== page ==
The Biggest Superhero Films That Didn't Happen, Part 2
Comic Books, Film
[Name of Comic Repeated for Emphasis]," then it'd be today, because Ganges #4. You guys. Ganges #4.">
If ever there’s been a time where I’ve been tempted to have a column literally consist of “[Name of Comic]. You guys. [Name of Comic Repeated for Emphasis],” then it’d be today, because Ganges #4. You guys. Ganges #4.
I’ve written before about my love of Kevin Huizenga’s work, but reading the latest issue of Ganges, I started thinking about the ways in which his work reminds me of another of my favorite creators, Eddie Campbell. Like Campbell, Huizenga creates some level of fictionalized memoir, recreating themselves – or, parts of themselves, at least; I don’t think there’s as direct a connection for Huizenga as there is for Campbell – as characters for some of their most well known, most successful work; as Campbell becomes Alec McGarry, Huizenga becomes Glenn Ganges. But both creators’ work is… I don’t want to say non-mainstream, because that makes it sound inaccessible when nothing could be further from the truth, but there’s something about the way that both are interested in something that is quieter, less obvious that most comics and comic creators, and that they employ methods that aren’t exactly the norm, nonetheless.
This isn’t to say that their work is actually that similar, because Campbell is ultimately much more straightforward both in terms of execution and subject matter than Huizenga, who gets… more cosmic, in a way. For example, the plot of Ganges #4 is, essentially, that Glenn Ganges can’t sleep, and his mind wanders as he tries to, which doesn’t really sound like something that is a strong contender for my favorite comic of the year. But it’s all in the execution; not just the choices of things that Glenn’s insomniac mind fills with (The obsessing about the calendar and everything that lies ahead is depressingly familiar to me, I have to admit), but the way that Huizenga visualizes the whole thing. Again, as in so many of his books, there’s formal play and experimentation happening here that’s akin to creating new language for comics in some way – Reading Glenn’s endless night as pages that bleed past the edge of the page, or the way Huizenga takes the calendar motif to abstraction and back again – and impressive even outside of its role in the storytelling.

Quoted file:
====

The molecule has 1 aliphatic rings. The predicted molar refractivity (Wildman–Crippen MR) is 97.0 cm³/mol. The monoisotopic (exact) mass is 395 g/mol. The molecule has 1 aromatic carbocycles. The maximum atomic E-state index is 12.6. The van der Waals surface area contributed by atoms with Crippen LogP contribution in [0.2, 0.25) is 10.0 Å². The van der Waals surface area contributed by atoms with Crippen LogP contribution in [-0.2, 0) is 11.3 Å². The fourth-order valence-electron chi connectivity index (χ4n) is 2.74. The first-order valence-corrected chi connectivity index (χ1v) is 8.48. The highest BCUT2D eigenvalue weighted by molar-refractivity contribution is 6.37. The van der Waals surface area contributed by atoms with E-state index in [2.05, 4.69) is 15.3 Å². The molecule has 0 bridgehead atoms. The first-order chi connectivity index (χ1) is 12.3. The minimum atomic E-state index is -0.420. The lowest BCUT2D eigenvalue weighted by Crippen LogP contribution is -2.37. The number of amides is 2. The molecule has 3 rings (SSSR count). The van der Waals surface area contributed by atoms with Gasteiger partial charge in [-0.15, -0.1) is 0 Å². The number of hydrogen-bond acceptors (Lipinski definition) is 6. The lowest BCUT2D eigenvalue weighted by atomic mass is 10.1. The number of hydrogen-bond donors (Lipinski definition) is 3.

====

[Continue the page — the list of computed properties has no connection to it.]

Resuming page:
There’s also more… ambivalence, perhaps, in Huizenga’s work than Campbell’s, which has always had a strong authorial voice (Something that’s always been a massive selling point for Alec, for me). Huizenga is anything but a passive creator, but he’s one that is more than happy to let his work speak for itself, as opposed to leading the reader to any particular conclusion. Ganges #4 feels like the furthest he’s gone in this direction for awhile, with so many silent panels and abstract sequences – it’s a comic that engages the reader in the sense of essentially expecting them to act as co-author, which makes it an especially rewarding read. But, despite all of this, there’s a humanity that’s present throughout the whole thing, a kindness of sorts. That might be what brought Eddie Campbell to mind, the first time I read it; the feeling, while reading, that this was actually someone’s life I was looking into, as complex and scattered and uncertain and sleepless as the rest of us.
Ganges #4 isn’t a quick read, and it isn’t necessarily an easy read. But it’s a great one, and it’s something that everyone should be picking up and reading. It’ll keep you awake at nights.